“Nuclear” threat?

With over 750 million users, Facebook would have the third largest population if it were a country–and one group has plans to wipe it off the map.   

Come November 5, 2011, life as we know may cease to exist.   

That is, if you “live” in Facebook.

A well-established hackers’ group, known as “Anonymous,” has posted a video on Youtube, in which it claims to have plans to “kill Facebook” on November 5.  (The date was selected to coincide with Guy Fawkes Day in Great Britain, which commemorates Fawkes’ attempt to blow up British Parliament in 1605.)

Anonymous is referring to the planned attack as “Operation Facebook.” However, it is unclear how many members of the group are supporting the alleged plan.  One Anonymous member posted the following on Twitter last week: “#OpFacebook is being organised by some Anons. This does not necessarily mean that all of #Anonymous agrees with it.”

The Youtube message, recorded in a modulated voice, states: “If you are hactivist or a guy who just wants to protect the freedom of information then join the cause and kill Facebook for the sake of your own privacy… Everything you do on Facebook stays on Facebook regardless of your privacy settings, and deleting your account is impossible.”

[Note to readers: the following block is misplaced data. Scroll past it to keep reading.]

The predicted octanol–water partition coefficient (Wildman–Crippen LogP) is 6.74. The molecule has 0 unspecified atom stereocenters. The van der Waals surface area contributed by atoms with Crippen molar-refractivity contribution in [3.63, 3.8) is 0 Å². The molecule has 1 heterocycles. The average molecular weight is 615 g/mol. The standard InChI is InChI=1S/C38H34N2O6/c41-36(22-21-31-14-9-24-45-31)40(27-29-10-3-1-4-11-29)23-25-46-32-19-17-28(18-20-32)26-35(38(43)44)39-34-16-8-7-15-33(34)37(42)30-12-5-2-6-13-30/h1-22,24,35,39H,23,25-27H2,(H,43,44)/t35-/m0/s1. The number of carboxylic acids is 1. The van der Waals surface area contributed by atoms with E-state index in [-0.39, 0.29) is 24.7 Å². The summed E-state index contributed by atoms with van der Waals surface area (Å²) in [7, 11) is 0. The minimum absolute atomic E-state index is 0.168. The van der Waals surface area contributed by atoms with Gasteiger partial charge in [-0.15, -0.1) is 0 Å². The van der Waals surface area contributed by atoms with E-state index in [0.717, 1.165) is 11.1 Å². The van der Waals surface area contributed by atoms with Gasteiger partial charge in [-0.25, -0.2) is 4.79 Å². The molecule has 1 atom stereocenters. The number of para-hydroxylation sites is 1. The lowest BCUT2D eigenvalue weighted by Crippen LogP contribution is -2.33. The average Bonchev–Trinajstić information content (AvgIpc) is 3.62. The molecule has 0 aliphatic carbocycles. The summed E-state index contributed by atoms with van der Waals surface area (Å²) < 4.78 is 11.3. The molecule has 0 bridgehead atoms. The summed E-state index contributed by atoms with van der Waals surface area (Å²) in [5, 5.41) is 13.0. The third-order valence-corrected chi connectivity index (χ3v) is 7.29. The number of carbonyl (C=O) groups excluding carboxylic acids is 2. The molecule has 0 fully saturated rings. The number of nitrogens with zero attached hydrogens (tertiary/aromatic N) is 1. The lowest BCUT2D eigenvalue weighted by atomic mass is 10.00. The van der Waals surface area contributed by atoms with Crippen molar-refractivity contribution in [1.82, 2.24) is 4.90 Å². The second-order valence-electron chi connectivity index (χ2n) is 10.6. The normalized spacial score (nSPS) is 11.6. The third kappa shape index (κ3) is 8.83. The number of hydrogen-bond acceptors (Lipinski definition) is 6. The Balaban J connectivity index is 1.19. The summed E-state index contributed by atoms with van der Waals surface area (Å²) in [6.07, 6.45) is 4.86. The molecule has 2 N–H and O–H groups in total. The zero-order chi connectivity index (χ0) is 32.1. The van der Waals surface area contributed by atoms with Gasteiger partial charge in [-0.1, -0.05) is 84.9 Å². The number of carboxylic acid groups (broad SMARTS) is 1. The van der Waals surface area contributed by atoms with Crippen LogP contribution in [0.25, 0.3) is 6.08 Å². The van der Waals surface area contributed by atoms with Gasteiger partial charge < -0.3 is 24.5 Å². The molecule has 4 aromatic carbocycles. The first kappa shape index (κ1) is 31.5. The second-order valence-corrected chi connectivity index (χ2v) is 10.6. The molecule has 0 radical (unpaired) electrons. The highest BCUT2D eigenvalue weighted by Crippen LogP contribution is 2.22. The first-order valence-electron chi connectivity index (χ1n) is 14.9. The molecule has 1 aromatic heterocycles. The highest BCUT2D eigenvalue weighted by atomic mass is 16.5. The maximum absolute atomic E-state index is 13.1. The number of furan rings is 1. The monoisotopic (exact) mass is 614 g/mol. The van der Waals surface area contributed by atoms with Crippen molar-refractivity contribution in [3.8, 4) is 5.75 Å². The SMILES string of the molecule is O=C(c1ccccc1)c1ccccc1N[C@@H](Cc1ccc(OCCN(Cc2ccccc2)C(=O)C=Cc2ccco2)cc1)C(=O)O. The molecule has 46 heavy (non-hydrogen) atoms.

“Think for a while, and prepare for a day that will go down in history,” the message continues.  “This is our world now. We exist without nationality, without religious bias. We have the right to not be surveilled, not be stalked, and not be used for profit. We have the right to not live as slaves.”

Whether the threat will be carried out remains to be seen. “We take every one of those threats seriously,” Facebook Chief Security Officer Joe Sullivan told CNBC this week. “We spare no expense.”

Prior attacks carried out by Anonymous have targeted such major corporations as Sony, Lockheed Martin, and Booz Allen Hamilton.

According to CNBC, Facebook has over 750 million users, one billion photos uploaded per day, over 30 billion pieces of daily content and over two trillion link clicks per day. The social utility blocks over 200 million potentially malicious links daily.